Due to lower output from Iraq and Libya, crude oil supplies from the Organization of Petroleum Exporting Countries in September fell by 645,000 b/d to 29.99 million b/d, below the 30 million b/d threshold for the first time in almost 2 years, according to the International Energy Agency’s most recent Oil Market Report.
Non-OPEC supplies, after falling in August, inched up in September by 20,000 b/d to 54.61 million b/d, which is still significantly lower than July levels. As the steep fall in OPEC crude oil production only partially offset by the marginal increase in non-OPEC supplies, global oil supplies in September fell to 91.12 million b/d from 91.74 million b/d in August.
Signs of improvement in the European economy, coupled with higher-than-expected electric power sector use in other regions, raised the overall global oil demand forecast for 2013 by 90,000 b/d compared with last month’s report, to 91 million b/d, IEA said.
OECD industry oil stocks in August drew counterseasonally by 7.8 million bbl to 2,660 million bbl, driven by a steep 23.9 million bbl slide in crude oil. The August stock draw generated a 74.9 million bbl deficit of OECD stocks to its 5-year average levels. Measured in days of forward OECD demand, however, OECD stocks covered 58.6 days at end-August, 0.1 day above the 5-year average. OECD refined products built by a muted 16.6 million bbl to cover 31.1 days of forward OECD demand at end-August, 0.4 day above end-July.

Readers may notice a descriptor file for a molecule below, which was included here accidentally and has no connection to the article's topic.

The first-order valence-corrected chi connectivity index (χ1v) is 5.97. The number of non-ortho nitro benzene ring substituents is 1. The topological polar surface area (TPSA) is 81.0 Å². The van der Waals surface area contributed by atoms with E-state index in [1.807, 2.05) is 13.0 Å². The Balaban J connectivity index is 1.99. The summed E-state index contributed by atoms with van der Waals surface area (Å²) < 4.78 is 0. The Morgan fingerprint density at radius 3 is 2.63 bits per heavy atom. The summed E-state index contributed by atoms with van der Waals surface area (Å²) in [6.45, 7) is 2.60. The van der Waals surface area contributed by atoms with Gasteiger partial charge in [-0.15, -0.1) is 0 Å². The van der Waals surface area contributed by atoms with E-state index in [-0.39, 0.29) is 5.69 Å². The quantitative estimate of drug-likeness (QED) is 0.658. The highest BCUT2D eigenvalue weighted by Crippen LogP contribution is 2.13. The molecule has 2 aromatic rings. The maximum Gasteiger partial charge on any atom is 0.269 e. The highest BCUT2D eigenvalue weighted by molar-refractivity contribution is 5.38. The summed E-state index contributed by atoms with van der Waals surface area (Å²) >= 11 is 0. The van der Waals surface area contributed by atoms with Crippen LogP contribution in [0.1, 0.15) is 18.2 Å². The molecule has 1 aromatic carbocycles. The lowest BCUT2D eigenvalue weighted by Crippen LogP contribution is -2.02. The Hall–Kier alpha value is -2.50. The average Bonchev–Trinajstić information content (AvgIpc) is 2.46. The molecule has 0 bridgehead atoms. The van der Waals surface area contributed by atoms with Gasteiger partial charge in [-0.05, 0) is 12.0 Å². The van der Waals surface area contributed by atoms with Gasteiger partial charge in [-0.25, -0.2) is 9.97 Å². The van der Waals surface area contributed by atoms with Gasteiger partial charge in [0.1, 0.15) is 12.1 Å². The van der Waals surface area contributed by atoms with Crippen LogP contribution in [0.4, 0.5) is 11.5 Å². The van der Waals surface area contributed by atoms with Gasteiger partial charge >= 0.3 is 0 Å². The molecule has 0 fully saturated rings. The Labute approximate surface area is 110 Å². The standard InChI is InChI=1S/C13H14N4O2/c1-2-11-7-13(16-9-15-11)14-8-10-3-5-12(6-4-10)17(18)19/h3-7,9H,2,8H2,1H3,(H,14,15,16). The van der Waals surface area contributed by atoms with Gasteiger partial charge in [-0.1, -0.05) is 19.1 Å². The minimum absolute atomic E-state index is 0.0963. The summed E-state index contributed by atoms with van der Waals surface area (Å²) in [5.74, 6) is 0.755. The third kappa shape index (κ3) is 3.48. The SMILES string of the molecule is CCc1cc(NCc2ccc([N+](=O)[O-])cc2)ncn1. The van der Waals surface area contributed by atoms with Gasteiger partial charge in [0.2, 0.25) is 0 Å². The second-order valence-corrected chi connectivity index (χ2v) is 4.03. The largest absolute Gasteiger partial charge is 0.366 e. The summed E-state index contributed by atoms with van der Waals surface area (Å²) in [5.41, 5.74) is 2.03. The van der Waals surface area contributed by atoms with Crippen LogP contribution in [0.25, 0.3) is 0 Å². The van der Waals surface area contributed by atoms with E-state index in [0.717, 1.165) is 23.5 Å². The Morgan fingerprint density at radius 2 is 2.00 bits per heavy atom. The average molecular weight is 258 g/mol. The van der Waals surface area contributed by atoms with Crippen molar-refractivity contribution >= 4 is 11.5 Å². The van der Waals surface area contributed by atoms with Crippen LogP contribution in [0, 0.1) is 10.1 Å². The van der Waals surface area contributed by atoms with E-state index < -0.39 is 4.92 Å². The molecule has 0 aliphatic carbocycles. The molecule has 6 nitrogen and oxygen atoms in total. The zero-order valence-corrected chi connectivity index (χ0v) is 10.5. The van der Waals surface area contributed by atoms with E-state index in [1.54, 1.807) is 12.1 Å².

Brent and WTI oil futures gradually eased by 6-7% over September and into early October. “Futures prices for Brent flirted near 6-month highs and WTI traded near a 30-month peak in the first week of September against a backdrop of supply outages and international alarm over Syria’s use of chemical weapons,” IEA said.
“Spot product crack spreads were mixed in September,” IEA added, “with gasoil and diesel posting modest strength in most regions ahead of the winter season.”
Global refinery crude throughput in September, although coming off their seasonal peak in August, remained 1.2 million b/d above year-earlier levels at an estimated 77.6 million b/d, with non-OECD Asia, the US, Russia, and Africa accounting for the bulk of the annual growth. From September onward, refinery crude demand would fell steeply due to seasonal maintenance and lower margins, according to IEA.
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